My success was not quite as great as it may sound and probably not that noteworthy, all three fish came from the one pool. I am guessing that they must have been recently stocked fish to be residing so close to one another.
I had struggled with the rain and high winds all morning, good presentation of a small dry was very difficult (and at times frustrating). I missed a couple of takes from what I think were small fish, and then a brownie (of about a quarter of a pound) jumped on and off in an instant. I did spot some nice Trout very tight under the undercut banks, but the winds made it impossible to cover them.
Following lunch the weather improved, the rain was gone and the wind had dropped a little (although it was still gusting at the most inopportune times!), I had decided during my meal that I would resort to the nymph for the afternoon, and so I tied on a Goldhead Hares Ear. After fishing for only about an hour I was into my first, and as it turned out, best fish of the day.
I estimated this fish to be somewhere between 2 and 2 1/4 lbs. This fish fought well and after around 5 mins it was at hand, I nursed the fish at the bank until it was fit enough to swim cleanly away.
Whilst I had been playing the first fish another had risen in the same pool, not feet from all the commotion. I covered the area of this rise (still with nymph) on my next cast and was instantly into another fish. I banked the second fish, a little smaller at around 1 3/4lb, once again the fish was allowed to recover then released.
It was solely to test my assumption that “there cannot possibly be another fish in there” that I sent the Goldhead through again, once more there was a pause as the fly line travelled through the pool and I lifted into my third trout.
I did not cover the pool again, it would not have been sporting to do so. By now the afternoon was marching on and as I approached the fishing hut I saw three anglers upstream of me, this was my cue to “give it best” and return to the car. I will be purchasing another day ticket for later in the year, when hopefully I will enjoy more favourable weather conditions, its a lovely river and I would really like the chance to find a few wild fish on the dry. I don’t have any photos of the day, generally I prefer to get the fish back quickly so I don’t carry a camera.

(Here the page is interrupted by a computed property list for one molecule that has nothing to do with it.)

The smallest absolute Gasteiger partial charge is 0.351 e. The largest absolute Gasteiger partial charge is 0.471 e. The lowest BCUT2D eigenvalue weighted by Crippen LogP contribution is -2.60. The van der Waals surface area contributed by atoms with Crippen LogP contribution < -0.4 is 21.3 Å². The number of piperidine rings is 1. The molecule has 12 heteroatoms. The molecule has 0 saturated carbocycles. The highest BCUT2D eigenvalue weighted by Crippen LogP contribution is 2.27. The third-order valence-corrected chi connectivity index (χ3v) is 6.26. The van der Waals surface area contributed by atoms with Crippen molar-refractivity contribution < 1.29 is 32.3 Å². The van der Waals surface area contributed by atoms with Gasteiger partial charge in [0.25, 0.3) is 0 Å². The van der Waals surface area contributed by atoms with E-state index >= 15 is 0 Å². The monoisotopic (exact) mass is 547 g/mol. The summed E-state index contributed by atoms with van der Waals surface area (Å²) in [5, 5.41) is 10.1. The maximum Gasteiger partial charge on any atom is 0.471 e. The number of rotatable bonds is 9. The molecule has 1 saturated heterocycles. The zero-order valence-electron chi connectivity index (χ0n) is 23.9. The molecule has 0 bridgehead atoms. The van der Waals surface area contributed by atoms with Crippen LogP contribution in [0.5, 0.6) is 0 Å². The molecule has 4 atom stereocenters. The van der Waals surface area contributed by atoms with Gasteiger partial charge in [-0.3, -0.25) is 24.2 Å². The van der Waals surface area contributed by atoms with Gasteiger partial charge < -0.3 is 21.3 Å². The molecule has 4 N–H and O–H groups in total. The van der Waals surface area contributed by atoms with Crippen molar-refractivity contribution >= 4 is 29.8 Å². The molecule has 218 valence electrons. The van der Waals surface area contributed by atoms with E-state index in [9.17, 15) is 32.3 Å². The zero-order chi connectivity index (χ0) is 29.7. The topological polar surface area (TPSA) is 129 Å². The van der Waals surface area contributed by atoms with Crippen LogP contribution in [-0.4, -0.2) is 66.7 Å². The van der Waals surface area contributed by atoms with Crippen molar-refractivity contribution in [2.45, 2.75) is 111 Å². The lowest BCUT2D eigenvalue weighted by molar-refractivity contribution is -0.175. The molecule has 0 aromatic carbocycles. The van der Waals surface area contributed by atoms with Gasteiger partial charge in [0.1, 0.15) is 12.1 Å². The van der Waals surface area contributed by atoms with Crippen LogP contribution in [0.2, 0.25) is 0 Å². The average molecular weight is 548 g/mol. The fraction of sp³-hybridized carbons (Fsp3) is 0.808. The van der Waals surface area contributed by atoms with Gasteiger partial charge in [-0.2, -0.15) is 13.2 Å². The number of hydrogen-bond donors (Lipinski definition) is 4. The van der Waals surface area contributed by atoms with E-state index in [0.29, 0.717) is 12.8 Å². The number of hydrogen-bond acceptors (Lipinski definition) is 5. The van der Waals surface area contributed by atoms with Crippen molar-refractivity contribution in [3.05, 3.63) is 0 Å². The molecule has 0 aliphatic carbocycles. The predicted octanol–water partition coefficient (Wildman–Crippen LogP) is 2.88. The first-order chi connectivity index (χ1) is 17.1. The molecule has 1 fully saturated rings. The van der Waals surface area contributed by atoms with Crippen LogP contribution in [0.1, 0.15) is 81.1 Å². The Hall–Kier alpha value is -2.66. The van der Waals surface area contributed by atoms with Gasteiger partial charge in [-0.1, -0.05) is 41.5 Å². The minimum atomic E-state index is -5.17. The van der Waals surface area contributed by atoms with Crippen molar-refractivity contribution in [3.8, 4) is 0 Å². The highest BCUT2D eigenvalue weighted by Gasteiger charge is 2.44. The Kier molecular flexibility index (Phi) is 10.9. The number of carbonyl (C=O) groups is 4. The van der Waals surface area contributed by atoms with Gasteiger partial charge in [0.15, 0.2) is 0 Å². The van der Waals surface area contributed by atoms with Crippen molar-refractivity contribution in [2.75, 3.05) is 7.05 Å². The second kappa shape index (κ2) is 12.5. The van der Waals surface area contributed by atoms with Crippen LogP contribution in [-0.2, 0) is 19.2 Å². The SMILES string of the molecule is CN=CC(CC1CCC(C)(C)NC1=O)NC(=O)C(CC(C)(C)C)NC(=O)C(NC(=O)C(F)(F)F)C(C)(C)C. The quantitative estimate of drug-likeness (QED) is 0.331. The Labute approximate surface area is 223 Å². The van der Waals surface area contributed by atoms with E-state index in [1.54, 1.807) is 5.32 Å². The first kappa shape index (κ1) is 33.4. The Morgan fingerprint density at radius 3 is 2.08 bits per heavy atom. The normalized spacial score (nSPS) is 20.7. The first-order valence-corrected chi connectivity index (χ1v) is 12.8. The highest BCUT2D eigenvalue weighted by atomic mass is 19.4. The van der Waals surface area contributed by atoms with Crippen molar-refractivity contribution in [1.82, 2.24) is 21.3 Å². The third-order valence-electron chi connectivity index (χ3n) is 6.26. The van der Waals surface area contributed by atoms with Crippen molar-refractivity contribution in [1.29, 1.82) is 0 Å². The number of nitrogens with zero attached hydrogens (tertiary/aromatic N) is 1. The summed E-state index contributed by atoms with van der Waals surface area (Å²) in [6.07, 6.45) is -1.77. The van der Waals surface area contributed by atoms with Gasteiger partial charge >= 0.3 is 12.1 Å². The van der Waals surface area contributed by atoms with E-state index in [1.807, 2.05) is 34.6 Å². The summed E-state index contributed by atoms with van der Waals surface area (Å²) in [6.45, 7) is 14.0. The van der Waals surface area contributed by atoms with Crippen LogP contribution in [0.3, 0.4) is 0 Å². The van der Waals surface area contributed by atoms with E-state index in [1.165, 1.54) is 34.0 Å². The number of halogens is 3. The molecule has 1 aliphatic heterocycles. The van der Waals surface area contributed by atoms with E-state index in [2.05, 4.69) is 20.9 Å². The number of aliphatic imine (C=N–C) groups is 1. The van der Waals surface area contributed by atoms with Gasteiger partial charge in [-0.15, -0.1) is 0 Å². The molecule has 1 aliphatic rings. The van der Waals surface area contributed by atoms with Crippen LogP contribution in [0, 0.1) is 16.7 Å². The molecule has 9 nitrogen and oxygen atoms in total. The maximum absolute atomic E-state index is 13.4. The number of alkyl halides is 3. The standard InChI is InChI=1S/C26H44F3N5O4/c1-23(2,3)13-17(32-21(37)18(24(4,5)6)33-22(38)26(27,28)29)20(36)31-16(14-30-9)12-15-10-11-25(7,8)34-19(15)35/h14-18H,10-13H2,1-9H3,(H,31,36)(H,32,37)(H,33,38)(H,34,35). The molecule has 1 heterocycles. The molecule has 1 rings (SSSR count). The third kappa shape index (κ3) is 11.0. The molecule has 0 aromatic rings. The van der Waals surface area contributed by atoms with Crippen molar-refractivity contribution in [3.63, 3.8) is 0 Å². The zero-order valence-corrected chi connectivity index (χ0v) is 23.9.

Thanks for your interest in my day.
Kindest of regards
The Club is a private one, founded in 1877, of approximately sixty-four members and six Town Rod subscribers. The Club’s waters consist of about 12 miles of wild brown trout & grayling fishing in the main River Frome, River Cerne and River Piddle, together with attendant carriers and side streams. The waters extend both above and below the town of Dorchester and the Club employs a part-time keeper.
Day Tickets are only available during the trout season and only on Tuesdays, Thursdays, Saturdays & Bank Holidays. (season 1st April – 14th October)
The Police have made it quite clear that poaching is a crime in progress covered by the 1968 Theft Act. Members should always call 999 to report it and not phone the keeper. Without a report the police will not be aware of the extent of a problem.
If possible note or photo vehicles.
Stress if you are vulnerable/elderly or at risk of intimidation..
In order to give the call handler an accurate location they recommend putting the “what3words” app on your smartphone. Click here…
Angling’s representative body, the Angling Trust, has a web site for anglers to record sightings of cormorants, goosanders and mergansers throughout the UK: www.cormorantwatch.com The site is easy to use and will gather vital data to help persuade government of the need for action to protect fisheries.
Invasive plants and animals can carry diseases that kill fish, block waterways and banks, interfering with fishing. They can be small and hard to spot, so are easily spread on damp clothing and equipment.
Protect the environment and fishing you enjoy, by keeping your kit free of invasive plants and animals.
To find out more please visit
the NNSS Website